Paul Simpson, former editor of FourFourTwo wrote that “We all have a World Cup that feels less like a tournament than a rite of passage, introducing us to idols, emotions and intrigue we will remember for the rest of our lives..” For me that World Cup was Italia 90 and the idol I was introduced to was ‘Il Divin Codino‘, Roberto Baggio.
As a player, Baggio will be remembered as one of the all-time greats in Italy. Following his controversial transfer from Fiorentina to Juventus in 1990 the Viola fans rioted on the streets in Florence and anyone that witnessed his performances for the Azzurri during Italia ‘90 can see the reasons for the outcry in Florence. His solo effort against Czechoslovakia was perhaps goal of the tournament and demonstrated to the entire world exactly why Juve broke the world transfer record to sign him.
His performances for Juve justified his hefty price tag and one of my fondest memories of Baggio as a Juve player was his performance in the first leg of the UEFA Cup Final against Borussia Dortmund in 1993 which led to Juve lifting the trophy after the return leg in Turin. The beauty of Baggio was his ability to make everything look so easy, especially his trademark move of rounding the keeper at the last second and slotting the ball home, a skill that is rarely seen nowadays. Every time he received the ball you got the feeling that something special was going to happen.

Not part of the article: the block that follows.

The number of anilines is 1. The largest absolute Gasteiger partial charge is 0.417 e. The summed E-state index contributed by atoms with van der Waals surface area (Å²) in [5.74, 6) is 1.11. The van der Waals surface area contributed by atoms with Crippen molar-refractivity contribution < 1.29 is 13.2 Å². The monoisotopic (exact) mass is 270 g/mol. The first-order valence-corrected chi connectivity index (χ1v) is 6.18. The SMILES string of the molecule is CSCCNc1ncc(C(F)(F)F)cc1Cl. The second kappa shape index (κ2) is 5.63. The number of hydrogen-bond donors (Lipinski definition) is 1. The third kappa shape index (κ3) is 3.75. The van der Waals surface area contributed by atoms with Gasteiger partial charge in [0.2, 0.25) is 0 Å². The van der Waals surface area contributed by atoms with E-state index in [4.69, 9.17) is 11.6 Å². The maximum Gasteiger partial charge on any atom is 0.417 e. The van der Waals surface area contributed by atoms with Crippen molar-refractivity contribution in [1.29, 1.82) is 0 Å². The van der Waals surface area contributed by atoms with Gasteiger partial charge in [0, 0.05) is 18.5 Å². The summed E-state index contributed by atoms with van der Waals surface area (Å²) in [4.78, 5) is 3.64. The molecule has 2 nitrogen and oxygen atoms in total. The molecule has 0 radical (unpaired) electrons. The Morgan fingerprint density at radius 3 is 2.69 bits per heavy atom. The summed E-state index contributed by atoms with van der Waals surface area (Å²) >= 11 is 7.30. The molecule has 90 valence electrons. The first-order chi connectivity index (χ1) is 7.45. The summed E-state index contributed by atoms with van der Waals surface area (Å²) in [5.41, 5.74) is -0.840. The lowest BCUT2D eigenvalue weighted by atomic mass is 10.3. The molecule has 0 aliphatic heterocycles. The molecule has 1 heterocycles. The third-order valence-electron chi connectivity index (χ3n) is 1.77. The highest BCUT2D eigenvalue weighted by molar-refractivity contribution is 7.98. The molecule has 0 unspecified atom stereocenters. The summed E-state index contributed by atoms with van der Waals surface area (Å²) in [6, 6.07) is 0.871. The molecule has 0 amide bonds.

This was no more evident than at USA ‘94 when he almost single-handedly carried Italy to the World Cup Final. Following a disastrous start to the tournament which included him being substituted against Norway after Italy were reduced to 10 men, Baggio returned to save Italy’s blushes against Nigeria and consequently scored the winner against Spain in the quarter-finals before his man of the match display against Bulgaria in the last four. When Baggio pulled his hamstring in that game Italy’s heart sank. Sporting a heavily strapped thigh he did go on to play in the final only to have the misfortune of being the man whose tragic penalty miss led to Brazil’s triumph in a game that he was never fit to play in.
During Baggio’s rollercoaster career which included a career-threatening knee injury at a young age, winning various titles with Juventus and Milan, the heartache of missing that World Cup Final penalty, being crowned European and World footballer of the year and becoming a legend with provincial club Brescia (a club that in his honour retired the number 10 jersey), Baggio always remained a very humble man and a true role model.
Outside of football Baggio led a very normal life. He avoided the limelight that so many footballers choose to become a part of. He married his childhood sweetheart, remained a real family man and spent his spare time enjoying hobbies such as hunting – on occasion with his good friend Gabriel Batistuta. It is hard to believe that someone capable of producing such magic on the pitch remained such a modest and normal person. A veritable legend of the Italian game, Baggio is truly deserving of the ‘Il Divin Codino’ moniker.